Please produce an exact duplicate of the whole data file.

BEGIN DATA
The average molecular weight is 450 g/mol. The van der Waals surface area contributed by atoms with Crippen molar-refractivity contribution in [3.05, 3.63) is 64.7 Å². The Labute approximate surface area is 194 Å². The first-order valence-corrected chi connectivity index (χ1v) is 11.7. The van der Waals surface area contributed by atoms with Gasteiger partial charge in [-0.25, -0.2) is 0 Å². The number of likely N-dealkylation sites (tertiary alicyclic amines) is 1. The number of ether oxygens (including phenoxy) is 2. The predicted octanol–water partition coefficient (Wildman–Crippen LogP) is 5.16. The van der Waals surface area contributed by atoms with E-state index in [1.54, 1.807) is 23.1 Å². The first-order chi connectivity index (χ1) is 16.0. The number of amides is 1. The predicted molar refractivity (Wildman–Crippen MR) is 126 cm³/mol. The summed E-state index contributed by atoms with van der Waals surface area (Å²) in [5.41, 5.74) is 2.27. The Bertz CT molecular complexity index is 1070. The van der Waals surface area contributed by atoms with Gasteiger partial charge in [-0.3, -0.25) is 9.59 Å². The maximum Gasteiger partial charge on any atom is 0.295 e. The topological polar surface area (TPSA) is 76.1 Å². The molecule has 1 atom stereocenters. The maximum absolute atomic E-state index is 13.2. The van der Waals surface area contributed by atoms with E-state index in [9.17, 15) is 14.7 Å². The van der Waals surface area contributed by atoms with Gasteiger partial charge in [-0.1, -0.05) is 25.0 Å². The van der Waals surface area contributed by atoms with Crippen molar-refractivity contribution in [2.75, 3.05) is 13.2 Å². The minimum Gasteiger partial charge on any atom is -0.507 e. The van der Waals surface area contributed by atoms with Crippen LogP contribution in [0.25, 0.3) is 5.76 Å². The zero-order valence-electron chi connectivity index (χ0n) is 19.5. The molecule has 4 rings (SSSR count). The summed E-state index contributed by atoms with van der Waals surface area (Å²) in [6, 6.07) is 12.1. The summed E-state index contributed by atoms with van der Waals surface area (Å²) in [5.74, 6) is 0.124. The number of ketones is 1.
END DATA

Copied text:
The average molecular weight is 450 g/mol. The van der Waals surface area contributed by atoms with Crippen molar-refractivity contribution in [3.05, 3.63) is 64.7 Å². The Labute approximate surface area is 194 Å². The first-order valence-corrected chi connectivity index (χ1v) is 11.7. The van der Waals surface area contributed by atoms with Gasteiger partial charge in [-0.25, -0.2) is 0 Å². The number of likely N-dealkylation sites (tertiary alicyclic amines) is 1. The number of ether oxygens (including phenoxy) is 2. The predicted octanol–water partition coefficient (Wildman–Crippen LogP) is 5.16. The van der Waals surface area contributed by atoms with E-state index in [1.54, 1.807) is 23.1 Å². The first-order chi connectivity index (χ1) is 16.0. The number of amides is 1. The predicted molar refractivity (Wildman–Crippen MR) is 126 cm³/mol. The summed E-state index contributed by atoms with van der Waals surface area (Å²) in [5.41, 5.74) is 2.27. The Bertz CT molecular complexity index is 1070. The van der Waals surface area contributed by atoms with Gasteiger partial charge in [-0.3, -0.25) is 9.59 Å². The maximum Gasteiger partial charge on any atom is 0.295 e. The topological polar surface area (TPSA) is 76.1 Å². The molecule has 1 atom stereocenters. The maximum absolute atomic E-state index is 13.2. The van der Waals surface area contributed by atoms with E-state index in [9.17, 15) is 14.7 Å². The van der Waals surface area contributed by atoms with Gasteiger partial charge in [-0.1, -0.05) is 25.0 Å². The van der Waals surface area contributed by atoms with Crippen molar-refractivity contribution in [2.75, 3.05) is 13.2 Å². The minimum Gasteiger partial charge on any atom is -0.507 e. The van der Waals surface area contributed by atoms with Crippen LogP contribution in [0.25, 0.3) is 5.76 Å². The zero-order valence-electron chi connectivity index (χ0n) is 19.5. The molecule has 4 rings (SSSR count). The summed E-state index contributed by atoms with van der Waals surface area (Å²) in [6, 6.07) is 12.1. The summed E-state index contributed by atoms with van der Waals surface area (Å²) in [5.74, 6) is 0.124. The number of ketones is 1.